Thu Jan 4, 2018
We may have just ended the "most wonderful time of the year" for most folks, but for me, that period is just beginning because January is wing month! For those just tuning into the Meatwave, I dedicate the beginning of each new year to one of my all time favorite foods—chicken wings—and we're now nearly twenty five recipes deep and I have no intention of quitting developing new wing recipes anytime soon. To get us started off on a high note (well, they're all high notes, but this one is particular ear piercing) I present to you General Tso's chicken wings.
Like many Americans, I really love General Tso's chicken. I love it so much that even regular family outings to the Chinese restaurant couldn't satisfy my desire for it when growing up and I demanded it more often. Only problem was that in keeping a kosher household, we couldn't order it in, but one night my Mom gave into my wants and made it from scratch and deemed the dish too demanding to make again. That experience planted in my head that General Tso's was difficult and not worth the effort for home cooking, and this wing recipe represents my first crack at cooking this ubiquitous Chinese-American classic myself.
As with a lot of cooking, what others may perceive as burdensome, I find no fault in and this recipe was actually pretty simple in my mind. Since I hadn't made General Tso's sauce previously, I relied on trusty Kenji to guide me to something that would taste on the money on the first shot, and his sauce recipe really didn't include anything that required a trip to a specialty market—except for Shaoxing wine, which can be substituted with dry sherry.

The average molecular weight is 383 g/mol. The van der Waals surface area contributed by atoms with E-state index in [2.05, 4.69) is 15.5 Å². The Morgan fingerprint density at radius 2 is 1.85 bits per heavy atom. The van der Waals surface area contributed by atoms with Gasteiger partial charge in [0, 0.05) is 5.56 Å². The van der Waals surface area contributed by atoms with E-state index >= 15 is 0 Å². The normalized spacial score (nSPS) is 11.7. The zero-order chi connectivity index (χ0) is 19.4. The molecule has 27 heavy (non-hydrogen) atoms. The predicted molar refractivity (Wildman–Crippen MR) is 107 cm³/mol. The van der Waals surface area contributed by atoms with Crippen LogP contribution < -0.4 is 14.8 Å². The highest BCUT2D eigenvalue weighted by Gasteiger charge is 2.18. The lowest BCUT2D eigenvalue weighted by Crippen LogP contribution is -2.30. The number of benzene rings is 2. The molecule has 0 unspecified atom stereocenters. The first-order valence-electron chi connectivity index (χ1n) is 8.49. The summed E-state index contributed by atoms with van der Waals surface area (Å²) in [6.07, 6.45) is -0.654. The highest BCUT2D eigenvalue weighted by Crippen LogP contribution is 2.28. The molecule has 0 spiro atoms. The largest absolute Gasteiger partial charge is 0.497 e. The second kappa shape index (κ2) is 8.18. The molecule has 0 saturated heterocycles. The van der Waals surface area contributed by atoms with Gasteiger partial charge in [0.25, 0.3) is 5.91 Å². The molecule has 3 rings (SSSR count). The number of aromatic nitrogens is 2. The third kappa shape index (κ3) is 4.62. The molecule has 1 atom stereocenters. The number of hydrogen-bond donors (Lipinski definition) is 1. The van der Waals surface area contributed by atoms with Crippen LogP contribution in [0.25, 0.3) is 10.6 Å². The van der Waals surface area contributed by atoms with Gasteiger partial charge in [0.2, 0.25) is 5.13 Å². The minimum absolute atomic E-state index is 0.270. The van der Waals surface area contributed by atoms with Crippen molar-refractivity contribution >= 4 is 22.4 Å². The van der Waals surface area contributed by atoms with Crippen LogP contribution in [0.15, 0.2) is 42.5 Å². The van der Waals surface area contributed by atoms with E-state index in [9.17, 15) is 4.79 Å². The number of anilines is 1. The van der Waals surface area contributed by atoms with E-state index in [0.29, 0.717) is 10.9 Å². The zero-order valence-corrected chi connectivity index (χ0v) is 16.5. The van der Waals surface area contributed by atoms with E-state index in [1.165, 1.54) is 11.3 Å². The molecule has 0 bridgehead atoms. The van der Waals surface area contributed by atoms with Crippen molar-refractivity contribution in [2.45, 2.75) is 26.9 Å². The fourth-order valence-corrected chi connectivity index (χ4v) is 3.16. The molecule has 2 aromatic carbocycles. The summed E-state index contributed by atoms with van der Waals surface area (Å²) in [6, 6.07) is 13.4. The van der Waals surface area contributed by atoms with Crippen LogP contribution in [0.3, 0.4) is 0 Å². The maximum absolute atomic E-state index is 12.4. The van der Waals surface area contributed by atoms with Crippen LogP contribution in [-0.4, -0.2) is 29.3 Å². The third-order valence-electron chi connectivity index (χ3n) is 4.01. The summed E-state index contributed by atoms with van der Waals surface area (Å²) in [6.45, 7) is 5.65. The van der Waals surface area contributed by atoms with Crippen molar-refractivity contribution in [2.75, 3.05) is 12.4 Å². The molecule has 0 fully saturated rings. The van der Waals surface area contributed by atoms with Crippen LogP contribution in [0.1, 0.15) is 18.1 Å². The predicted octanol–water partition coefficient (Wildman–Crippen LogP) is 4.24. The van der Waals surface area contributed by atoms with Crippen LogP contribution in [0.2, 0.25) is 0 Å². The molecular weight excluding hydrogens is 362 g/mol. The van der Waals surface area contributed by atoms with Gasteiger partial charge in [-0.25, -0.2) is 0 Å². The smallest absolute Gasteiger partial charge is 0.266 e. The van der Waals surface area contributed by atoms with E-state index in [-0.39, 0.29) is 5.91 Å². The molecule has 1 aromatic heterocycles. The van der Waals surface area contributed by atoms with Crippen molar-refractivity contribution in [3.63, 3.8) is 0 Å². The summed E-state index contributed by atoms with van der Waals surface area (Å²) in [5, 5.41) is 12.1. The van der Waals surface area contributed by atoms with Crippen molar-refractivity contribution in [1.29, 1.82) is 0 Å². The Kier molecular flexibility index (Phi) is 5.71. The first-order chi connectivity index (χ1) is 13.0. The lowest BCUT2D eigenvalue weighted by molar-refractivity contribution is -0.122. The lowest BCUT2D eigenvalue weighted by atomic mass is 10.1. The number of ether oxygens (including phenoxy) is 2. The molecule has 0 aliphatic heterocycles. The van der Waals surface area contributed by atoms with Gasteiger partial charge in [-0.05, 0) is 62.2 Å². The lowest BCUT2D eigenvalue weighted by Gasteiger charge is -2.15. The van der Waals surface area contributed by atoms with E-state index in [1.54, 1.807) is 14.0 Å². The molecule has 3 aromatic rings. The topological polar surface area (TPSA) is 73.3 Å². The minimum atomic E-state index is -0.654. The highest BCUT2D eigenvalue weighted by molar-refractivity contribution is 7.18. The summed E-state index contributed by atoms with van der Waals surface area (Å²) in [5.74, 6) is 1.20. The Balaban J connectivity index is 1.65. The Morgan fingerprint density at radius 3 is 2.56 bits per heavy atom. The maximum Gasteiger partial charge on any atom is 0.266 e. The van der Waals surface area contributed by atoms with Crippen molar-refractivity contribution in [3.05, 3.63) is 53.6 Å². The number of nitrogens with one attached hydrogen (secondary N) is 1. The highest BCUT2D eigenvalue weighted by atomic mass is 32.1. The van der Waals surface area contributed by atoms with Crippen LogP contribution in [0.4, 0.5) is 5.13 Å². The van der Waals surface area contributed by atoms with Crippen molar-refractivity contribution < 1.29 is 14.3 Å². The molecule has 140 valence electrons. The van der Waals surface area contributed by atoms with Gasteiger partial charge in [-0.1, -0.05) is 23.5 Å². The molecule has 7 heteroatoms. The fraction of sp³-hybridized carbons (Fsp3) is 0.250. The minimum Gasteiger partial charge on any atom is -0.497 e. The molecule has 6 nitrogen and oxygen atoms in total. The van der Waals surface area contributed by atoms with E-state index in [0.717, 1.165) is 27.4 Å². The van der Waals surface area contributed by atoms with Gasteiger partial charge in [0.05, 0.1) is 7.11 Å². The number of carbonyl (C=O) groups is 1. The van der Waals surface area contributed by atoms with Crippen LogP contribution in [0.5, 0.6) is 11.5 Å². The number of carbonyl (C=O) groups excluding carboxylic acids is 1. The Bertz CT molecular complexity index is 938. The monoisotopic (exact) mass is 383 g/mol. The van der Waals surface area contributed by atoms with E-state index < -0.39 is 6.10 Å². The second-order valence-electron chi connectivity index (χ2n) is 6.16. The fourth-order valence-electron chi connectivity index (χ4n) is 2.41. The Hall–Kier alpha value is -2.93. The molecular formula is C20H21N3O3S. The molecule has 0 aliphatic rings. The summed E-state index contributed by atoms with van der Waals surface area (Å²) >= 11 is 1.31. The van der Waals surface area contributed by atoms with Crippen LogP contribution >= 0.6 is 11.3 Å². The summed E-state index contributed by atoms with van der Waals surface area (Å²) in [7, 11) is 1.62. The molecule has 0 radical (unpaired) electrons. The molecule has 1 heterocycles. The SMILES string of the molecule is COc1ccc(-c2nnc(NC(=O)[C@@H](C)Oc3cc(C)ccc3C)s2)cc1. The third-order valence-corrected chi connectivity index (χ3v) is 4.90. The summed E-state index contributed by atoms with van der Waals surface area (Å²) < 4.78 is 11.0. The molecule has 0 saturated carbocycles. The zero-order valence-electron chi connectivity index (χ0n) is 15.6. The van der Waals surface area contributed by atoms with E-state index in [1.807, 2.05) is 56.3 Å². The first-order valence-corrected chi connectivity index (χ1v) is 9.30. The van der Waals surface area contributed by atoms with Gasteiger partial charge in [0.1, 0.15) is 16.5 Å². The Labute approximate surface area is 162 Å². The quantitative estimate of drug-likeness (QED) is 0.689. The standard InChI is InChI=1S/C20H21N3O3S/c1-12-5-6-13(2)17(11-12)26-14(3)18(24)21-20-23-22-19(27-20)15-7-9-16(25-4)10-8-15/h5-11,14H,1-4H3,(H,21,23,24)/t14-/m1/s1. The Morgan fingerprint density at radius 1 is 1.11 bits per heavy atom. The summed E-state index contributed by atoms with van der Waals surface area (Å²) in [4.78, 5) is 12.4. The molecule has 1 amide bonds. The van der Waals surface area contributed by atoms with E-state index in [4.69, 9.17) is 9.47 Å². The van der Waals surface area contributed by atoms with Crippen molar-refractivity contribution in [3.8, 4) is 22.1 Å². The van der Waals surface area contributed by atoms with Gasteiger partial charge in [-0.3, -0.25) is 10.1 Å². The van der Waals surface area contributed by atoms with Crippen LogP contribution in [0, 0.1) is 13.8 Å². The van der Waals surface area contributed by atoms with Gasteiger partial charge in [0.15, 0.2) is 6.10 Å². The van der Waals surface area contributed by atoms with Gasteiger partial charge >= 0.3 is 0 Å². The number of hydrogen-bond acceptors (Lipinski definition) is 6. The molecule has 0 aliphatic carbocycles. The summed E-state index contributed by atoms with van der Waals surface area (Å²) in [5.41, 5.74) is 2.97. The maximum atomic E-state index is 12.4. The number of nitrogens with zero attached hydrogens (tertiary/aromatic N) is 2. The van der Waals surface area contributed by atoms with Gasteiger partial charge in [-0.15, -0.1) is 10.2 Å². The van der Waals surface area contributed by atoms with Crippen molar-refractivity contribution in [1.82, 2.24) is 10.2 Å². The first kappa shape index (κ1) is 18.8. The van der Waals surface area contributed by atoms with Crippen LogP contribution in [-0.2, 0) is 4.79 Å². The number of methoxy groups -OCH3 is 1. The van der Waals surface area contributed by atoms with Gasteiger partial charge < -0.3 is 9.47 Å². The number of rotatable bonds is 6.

After mixing the liquids together with some cornstarch, the sauce was then assembled by sautéing garlic, ginger, scallions, and small dried red chilies until everything was softened, but not browned.
Then the mixture of sugar, chicken stock, soy sauce, wine, rice vinegar, hoisin, and cornstarch was added in a brought to a boil. Thanks to the cornstarch, once it really got bubbling, the sauce thickened into its classic syrupy consistancy in about a minute. After letting it cool I gave it a taste and flavor was spot on.
To be fair, it probably wasn't the sauce that was a semi-arduous undertaking for my Mother, but rather the frying. The good news here though is that these wings are grilled, and yes, they're still damn crispy. That crunch is a required part of the General Tso's experience (if you've every had soggy General Tso's, you know how disappointing that can be) and I got it here in a large part by both coating the chicken in baking powder and then letting it air dry in the fridge overnight. The baking powder is a little trick that helps achieve a more textured and delicate skin, while the drying process removes surface moisture, facilitating quicker and better exterior crisping.
The chicken does need a long stint over indirect heat to get the ideal crunchy skin though, but thanks to the high fat content in wings, this can be done while keeping the meat tender and moist at the same time. I've found 40 to 45 minutes over indirect high heat is the right timing for the skins to become perfectly crunchy and blistered without drying out the meat.